Use this URL to cite or link to this record in EThOS: http://ethos.bl.uk/OrderDetails.do?uin=uk.bl.ethos.658152
Title: Essays on dynamic political economy
Author: McDowall, Ana
ISNI:       0000 0004 5352 2670
Awarding Body: London School of Economics and Political Science (University of London)
Current Institution: London School of Economics and Political Science (University of London)
Date of Award: 2015
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Abstract:
Many of the problems faced by the agents to whom we delegate public decisions involve dynamic considerations. Whether it is a public official whose reputation is on the line, or a politician who faces repeated elections or who worries about how successors will alter his legacy, decisions today are made with attention to what consequences may come tomorrow. In this dissertation, I discuss dynamic problems in political economy. The common thread to all three essays will be that decision makers face dynamic incentives to protect their own interest because their policy choice today affects tomorrow's decision environment and, as a result, how other agents (the public, or rival parties) will behave further down the line. The first chapter looks at how alternation in power of (pro-rich and pro- poor) partisan political groups affects incentives to implement short and long run redistributive policies. I identify a powerful incentive for both groups to make income-equalising investments as a form of insurance against takeover by the opposing group. The second chapter studies the pressures on an appointed regulator of some risky activity in society, who cares about protecting his reputation. The regulator is held to account by the general public, which use a heuristic approach to estimating risks and assessing the performance of the regulator. The public official will trade off trying to align his policy record with current beliefs and managing how beliefs change through observing the risky activity. In the third chapter, I consider parties that compete over a one-dimensional ideological policy space but face uncertain electoral outcomes. I find that if elections are systematically biased against the incumbent, this leads to higher ideological polarisation than a bias of the same size in favour of the incumbent, because it lowers the value of winning. I endogenise incumbency biases with a model where voters learn about candidates' competence.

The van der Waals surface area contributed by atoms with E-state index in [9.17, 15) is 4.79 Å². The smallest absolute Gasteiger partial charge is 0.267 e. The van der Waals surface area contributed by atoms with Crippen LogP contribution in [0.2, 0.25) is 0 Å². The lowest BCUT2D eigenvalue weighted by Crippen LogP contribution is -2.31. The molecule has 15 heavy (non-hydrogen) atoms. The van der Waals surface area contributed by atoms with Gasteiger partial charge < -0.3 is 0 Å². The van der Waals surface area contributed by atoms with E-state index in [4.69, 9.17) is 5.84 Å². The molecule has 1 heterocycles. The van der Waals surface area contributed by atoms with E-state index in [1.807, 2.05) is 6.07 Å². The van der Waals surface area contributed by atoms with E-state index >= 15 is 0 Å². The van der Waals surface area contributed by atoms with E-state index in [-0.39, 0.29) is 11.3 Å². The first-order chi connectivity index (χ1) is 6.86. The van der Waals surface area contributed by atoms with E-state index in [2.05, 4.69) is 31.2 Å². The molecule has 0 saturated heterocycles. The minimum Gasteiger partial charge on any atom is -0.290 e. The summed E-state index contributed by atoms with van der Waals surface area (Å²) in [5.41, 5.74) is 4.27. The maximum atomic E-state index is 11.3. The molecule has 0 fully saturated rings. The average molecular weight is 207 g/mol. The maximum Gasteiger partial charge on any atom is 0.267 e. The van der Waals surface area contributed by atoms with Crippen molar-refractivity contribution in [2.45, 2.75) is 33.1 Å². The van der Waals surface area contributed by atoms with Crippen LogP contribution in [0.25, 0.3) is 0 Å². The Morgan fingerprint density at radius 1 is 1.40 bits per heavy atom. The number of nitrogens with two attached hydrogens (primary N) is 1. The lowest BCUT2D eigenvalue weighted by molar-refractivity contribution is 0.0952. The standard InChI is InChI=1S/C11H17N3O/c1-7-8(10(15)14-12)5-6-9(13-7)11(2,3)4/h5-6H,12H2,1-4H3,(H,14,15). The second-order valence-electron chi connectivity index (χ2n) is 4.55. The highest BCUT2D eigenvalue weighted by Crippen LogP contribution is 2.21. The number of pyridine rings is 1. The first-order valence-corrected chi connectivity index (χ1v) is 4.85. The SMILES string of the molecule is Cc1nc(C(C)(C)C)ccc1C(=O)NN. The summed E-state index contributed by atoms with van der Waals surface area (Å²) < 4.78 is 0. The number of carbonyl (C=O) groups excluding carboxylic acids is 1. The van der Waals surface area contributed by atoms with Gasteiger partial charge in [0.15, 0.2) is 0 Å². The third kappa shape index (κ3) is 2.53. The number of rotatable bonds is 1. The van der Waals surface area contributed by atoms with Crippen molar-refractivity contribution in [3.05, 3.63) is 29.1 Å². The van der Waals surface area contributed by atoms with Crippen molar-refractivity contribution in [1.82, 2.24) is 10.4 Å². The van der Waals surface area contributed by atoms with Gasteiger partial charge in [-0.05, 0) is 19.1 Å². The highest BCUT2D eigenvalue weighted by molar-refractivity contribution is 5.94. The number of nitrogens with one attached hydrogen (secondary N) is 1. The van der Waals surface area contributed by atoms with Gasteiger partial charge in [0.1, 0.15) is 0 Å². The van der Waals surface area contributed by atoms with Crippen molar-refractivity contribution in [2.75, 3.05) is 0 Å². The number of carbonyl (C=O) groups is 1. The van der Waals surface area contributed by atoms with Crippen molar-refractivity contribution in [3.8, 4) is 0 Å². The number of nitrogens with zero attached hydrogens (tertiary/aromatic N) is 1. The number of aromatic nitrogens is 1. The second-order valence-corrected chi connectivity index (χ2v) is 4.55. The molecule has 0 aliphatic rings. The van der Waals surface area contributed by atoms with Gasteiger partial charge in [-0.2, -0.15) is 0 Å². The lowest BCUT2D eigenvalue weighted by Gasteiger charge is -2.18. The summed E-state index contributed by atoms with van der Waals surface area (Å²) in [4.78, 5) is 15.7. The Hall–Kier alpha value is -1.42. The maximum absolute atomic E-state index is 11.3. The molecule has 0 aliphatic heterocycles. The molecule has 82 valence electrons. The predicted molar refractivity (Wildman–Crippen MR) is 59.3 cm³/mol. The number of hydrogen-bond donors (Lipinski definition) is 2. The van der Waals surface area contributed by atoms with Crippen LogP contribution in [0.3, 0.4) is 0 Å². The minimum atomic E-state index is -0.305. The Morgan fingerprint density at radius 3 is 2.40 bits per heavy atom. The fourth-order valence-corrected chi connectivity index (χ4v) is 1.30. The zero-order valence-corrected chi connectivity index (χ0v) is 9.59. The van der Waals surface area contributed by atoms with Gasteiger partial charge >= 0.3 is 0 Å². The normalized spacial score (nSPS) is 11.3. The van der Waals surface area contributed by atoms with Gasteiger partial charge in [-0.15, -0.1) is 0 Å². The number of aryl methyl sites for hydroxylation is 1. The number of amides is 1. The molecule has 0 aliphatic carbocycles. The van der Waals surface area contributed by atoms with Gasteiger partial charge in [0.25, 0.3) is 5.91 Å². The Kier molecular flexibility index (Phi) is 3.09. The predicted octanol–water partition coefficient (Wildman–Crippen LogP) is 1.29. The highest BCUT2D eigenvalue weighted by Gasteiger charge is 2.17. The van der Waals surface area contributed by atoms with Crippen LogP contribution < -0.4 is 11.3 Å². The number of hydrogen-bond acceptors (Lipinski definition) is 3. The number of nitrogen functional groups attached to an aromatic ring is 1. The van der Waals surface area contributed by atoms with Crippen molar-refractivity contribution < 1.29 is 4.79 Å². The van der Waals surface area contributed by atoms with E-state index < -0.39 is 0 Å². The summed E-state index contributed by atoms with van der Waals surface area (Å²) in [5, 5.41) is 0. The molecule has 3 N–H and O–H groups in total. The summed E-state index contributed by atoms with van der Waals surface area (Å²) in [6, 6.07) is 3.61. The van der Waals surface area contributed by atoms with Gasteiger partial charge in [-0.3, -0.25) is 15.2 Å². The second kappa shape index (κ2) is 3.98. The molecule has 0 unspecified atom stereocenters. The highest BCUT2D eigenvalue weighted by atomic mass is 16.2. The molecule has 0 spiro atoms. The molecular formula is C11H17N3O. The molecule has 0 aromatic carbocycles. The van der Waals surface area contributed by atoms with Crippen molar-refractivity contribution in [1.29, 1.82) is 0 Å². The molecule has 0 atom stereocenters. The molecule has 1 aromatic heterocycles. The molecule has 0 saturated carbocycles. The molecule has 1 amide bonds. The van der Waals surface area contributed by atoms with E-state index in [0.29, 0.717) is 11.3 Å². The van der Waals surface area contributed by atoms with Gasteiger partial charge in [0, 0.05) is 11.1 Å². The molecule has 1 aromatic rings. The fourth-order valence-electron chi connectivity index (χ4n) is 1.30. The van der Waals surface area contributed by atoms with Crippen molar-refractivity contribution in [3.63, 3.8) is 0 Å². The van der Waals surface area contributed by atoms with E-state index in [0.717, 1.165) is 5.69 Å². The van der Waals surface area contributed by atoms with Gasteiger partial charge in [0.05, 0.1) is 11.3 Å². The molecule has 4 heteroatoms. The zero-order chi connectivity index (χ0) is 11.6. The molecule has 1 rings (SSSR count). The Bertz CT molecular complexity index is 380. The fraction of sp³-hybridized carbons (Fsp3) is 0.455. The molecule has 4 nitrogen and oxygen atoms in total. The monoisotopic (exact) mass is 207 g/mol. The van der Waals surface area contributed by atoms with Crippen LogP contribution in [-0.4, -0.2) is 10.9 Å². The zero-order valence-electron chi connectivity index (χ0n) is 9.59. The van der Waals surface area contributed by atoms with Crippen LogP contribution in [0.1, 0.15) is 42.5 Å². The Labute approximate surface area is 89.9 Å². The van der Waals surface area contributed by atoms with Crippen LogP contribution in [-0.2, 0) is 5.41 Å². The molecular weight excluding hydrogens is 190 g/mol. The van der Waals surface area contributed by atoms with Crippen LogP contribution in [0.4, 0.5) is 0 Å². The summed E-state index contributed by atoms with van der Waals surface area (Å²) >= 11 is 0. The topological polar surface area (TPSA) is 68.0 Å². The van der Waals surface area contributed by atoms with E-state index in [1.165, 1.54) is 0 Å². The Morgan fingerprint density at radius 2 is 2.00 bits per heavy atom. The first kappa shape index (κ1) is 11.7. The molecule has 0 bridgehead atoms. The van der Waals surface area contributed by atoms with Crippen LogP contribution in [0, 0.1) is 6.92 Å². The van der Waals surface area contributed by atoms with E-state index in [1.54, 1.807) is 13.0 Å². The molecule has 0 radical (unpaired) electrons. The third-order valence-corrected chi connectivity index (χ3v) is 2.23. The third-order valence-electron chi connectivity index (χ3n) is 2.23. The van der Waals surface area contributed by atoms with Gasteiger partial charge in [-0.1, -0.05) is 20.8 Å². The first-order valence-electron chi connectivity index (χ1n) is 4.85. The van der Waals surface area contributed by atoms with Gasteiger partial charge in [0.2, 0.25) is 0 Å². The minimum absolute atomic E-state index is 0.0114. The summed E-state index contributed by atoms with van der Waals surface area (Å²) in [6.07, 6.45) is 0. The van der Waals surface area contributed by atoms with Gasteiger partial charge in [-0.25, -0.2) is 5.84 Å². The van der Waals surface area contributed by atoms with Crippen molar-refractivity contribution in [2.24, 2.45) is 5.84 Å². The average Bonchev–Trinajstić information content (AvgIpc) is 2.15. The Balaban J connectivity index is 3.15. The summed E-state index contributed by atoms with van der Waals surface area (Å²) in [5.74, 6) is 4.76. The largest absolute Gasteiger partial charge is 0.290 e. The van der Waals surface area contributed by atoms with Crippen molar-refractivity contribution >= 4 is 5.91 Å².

Supervisor: Not available Sponsor: Not available
Qualification Name: Thesis (Ph.D.) Qualification Level: Doctoral
EThOS ID: uk.bl.ethos.658152  DOI: Not available
Keywords: HB Economic Theory
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